September 24, 2008
Energy Called Key to Security, Area CEOs Say
By Rick Stouffer
Improving the country's energy delivery system is as much a national security issue as was construction of the nation's interstate highway system more than five decades ago, three area CEOs said Monday.Equitable Resources Inc. CEO Murry S. Gerber, Westinghouse Electric Co. CEO Aris Candris and Plextronics Inc. CEO Andrew W. Hannah -- while all involved with different types of fuels -- understand the importance of getting energy where it's needed.
"Transportation of energy in this country from the source to the markets is completely inadequate," said Gerber, the most outspoken of the three CEOs, who came together for a panel discussion at Carnegie Mellon University on drivers and impediments to energy technology development.
Gerber used the interstate highway analogy more than once during the forum. He was referring to the highway system authorized by the Federal-Aid Highway Act of 1956, pushed by President Eisenhower, who supposedly was influenced by his experiences in 1919 as a young Army officer crossing the United States via truck convoy, and by his admiration for the German highway system.
Secretary of Commerce Carlos M. Gutierrez took part in yesterday's program, as did CMU Economic and Public Policy professor Ashish Arora. Forum sponsors included the university, the Commerce Department and the Pittsburgh Technology Council.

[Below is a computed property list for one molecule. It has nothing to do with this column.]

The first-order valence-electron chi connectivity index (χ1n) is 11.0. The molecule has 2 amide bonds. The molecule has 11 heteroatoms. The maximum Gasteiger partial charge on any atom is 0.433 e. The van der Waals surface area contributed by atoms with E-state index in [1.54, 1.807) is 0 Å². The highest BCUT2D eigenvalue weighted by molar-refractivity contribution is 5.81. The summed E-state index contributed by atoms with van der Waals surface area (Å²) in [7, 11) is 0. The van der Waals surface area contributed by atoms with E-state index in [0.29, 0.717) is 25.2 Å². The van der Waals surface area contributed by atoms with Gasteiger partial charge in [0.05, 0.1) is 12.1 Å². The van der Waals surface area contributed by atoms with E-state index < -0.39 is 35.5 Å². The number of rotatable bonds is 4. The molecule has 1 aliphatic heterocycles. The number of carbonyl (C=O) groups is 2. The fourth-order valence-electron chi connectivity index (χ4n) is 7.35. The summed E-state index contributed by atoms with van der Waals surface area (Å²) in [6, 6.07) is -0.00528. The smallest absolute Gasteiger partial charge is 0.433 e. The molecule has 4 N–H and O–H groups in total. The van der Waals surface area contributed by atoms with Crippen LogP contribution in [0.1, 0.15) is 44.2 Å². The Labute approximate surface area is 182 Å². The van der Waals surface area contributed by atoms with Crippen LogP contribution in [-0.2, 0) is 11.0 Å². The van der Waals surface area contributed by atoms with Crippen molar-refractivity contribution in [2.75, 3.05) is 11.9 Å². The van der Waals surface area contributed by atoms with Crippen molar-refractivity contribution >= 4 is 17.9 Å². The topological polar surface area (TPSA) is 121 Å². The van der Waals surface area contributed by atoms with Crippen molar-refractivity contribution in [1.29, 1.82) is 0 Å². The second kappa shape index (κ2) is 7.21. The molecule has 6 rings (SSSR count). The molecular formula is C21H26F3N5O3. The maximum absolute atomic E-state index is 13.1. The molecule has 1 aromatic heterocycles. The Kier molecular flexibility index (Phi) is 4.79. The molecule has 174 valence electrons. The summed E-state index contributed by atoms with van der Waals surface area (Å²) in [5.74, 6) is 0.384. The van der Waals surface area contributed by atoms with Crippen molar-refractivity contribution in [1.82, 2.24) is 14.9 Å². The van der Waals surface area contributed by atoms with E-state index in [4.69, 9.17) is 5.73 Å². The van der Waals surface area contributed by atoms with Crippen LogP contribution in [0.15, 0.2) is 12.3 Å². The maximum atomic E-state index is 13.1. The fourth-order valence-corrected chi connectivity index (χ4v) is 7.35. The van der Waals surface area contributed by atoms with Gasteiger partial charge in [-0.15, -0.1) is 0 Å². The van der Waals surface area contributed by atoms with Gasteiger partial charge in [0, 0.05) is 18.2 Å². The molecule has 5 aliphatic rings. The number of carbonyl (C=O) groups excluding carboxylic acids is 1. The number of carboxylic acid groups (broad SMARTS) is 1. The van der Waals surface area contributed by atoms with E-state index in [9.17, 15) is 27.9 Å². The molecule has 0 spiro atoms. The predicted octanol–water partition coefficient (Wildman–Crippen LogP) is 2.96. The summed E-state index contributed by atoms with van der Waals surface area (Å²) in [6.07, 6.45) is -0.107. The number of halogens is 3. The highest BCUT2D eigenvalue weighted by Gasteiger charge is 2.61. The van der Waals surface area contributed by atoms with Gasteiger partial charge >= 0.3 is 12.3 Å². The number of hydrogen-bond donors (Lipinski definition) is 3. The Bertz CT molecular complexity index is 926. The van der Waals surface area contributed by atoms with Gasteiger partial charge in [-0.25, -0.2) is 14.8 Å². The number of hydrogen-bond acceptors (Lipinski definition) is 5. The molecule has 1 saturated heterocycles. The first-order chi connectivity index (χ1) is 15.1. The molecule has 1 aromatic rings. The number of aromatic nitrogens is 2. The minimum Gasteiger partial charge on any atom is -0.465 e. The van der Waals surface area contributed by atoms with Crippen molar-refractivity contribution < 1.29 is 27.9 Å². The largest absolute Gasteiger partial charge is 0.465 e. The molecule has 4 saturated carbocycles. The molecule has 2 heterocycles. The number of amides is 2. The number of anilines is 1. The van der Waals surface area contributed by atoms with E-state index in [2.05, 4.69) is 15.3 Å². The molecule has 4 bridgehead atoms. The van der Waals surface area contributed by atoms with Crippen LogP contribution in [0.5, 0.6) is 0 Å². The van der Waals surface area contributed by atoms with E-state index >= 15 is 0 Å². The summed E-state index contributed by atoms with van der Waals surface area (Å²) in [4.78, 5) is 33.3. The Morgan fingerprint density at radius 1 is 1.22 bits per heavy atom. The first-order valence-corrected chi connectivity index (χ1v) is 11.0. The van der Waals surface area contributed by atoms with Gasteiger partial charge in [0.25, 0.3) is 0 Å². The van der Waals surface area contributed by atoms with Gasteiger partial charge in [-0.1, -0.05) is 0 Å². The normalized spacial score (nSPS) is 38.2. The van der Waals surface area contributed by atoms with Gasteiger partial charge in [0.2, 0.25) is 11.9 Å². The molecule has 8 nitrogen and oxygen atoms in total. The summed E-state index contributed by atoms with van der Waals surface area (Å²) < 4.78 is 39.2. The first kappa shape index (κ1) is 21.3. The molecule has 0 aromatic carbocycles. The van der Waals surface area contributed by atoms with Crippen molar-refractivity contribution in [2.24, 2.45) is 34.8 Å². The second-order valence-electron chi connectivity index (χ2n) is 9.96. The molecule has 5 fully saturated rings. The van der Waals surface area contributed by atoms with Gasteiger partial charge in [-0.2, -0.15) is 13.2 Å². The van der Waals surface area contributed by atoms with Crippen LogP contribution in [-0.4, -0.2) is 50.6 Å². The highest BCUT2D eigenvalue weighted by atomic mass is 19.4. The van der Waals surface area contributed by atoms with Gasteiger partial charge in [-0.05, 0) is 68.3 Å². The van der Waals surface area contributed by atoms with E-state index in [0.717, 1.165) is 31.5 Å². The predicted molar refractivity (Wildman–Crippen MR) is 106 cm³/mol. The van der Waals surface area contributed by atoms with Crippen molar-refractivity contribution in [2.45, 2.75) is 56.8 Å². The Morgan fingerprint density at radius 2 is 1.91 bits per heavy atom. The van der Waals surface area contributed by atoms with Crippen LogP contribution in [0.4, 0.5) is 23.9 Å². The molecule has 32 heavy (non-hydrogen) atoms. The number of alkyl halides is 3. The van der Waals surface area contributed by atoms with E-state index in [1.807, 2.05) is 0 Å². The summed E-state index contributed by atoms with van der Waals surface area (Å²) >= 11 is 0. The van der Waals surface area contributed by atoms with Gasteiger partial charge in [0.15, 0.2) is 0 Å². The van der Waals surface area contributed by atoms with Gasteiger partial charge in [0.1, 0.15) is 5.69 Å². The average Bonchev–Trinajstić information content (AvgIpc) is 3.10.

"This (infrastructure improvements) is a matter of national security," said Candris, who was named Westinghouse's CEO on July 1.
Hannah said the president must be a strong voice to rally the country to the importance of constructing wires and pipelines to move energy to where it's needed.
Gutierrez, who prior to becoming Commerce secretary 3 1/2 years ago was CEO of cereal maker Kellogg Co., agreed that bold steps concerning energy must be taken.
"With energy, we have to do what we've been reluctant to do," Gutierrez told the discussion audience of about 100. "We need a bold vision of the future."
Gutierrez asked panelists to speak about the use of oil- and gas- laden shale to help ease the nation's dependency on foreign sources, with Gerber calling the potential amount of natural gas hidden in shale around the country "staggering."
"In the Appalachian Basin, which includes Pennsylvania, West Virginia and Kentucky, there probably is 1,000 trillion cubic feet of natural gas in shale that's economically extractable, with the country using between 25 trillion cubic feet and 30 trillion cubic feet of natural gas per year," Gerber said.
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